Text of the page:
Post-settlement press conference in Hiroshima

Building on research begun by Japanese community activists, five survivors of forced labor at the Yasuno site sued Nishimatsu and the Japanese government in 1998, seeking apologies and compensation of 5.5 million yen ($55,000) each. The Hiroshima District Court rejected the claim in 2002, but two years later the Hiroshima High Court reversed that decision and ordered Nishimatsu to pay damages in full. The company appealed to the Japan Supreme Court, which ruled in 2007 that the treaty that restored Japan-China ties in 1972 extinguished the right of Chinese citizens to file war-related lawsuits against the Japanese state or Japanese firms. Yet the top court also stated that the defendants had jointly operated an illegal forced labor enterprise and measures to repair the plaintiffs should be expected.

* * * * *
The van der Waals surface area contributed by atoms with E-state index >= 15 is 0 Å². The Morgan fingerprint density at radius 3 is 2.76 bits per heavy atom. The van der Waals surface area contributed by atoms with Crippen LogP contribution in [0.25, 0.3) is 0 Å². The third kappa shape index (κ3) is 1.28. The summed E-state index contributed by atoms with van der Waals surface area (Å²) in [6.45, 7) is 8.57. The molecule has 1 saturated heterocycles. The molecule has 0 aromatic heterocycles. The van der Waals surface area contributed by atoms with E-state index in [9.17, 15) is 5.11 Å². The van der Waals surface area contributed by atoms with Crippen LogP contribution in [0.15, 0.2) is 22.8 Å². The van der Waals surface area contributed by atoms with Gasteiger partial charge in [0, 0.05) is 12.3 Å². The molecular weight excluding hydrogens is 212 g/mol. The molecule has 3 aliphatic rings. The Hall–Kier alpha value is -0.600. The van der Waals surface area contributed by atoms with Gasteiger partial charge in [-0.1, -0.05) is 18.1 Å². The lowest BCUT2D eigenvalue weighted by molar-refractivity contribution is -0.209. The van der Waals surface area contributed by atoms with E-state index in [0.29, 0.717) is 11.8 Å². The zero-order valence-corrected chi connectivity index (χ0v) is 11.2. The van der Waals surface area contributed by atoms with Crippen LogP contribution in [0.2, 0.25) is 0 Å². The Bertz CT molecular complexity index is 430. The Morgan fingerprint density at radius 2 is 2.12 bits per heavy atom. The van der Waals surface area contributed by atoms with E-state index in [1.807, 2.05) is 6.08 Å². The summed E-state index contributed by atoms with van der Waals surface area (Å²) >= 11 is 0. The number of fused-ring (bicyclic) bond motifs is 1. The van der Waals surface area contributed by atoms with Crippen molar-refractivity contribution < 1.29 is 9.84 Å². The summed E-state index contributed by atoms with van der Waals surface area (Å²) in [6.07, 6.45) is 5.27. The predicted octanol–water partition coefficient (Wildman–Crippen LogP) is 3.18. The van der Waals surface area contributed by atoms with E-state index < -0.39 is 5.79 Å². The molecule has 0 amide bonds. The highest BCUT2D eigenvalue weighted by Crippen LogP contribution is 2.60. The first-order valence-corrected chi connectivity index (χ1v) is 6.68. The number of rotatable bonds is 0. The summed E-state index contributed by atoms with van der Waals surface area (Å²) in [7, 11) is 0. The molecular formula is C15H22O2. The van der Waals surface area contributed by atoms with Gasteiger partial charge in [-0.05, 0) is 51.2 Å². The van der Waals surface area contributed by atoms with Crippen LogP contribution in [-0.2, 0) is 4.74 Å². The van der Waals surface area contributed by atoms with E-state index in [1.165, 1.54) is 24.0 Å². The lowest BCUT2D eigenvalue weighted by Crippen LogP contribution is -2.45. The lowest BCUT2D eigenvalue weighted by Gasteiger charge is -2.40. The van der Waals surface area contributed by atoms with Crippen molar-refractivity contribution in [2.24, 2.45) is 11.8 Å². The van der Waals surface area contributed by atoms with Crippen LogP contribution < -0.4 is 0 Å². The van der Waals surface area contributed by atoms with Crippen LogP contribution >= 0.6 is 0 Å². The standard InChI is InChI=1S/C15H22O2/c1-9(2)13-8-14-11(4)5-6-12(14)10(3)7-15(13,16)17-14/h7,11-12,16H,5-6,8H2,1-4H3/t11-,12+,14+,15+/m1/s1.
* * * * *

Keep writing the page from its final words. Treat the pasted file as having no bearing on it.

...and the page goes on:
The Nishimatsu Yasuno Settlement represents the response of the corporate defendant; the Japanese government has made no move toward reconciliation. At post-settlement public meetings in Hiroshima and China’s Shandong Province, elderly forced labor survivors and family members were depicted in media reports as well satisfied, speaking of personal closure and Chinese-Japanese friendship. Other participants in the Chinese forced labor redress movement, however, are more critical of the accord.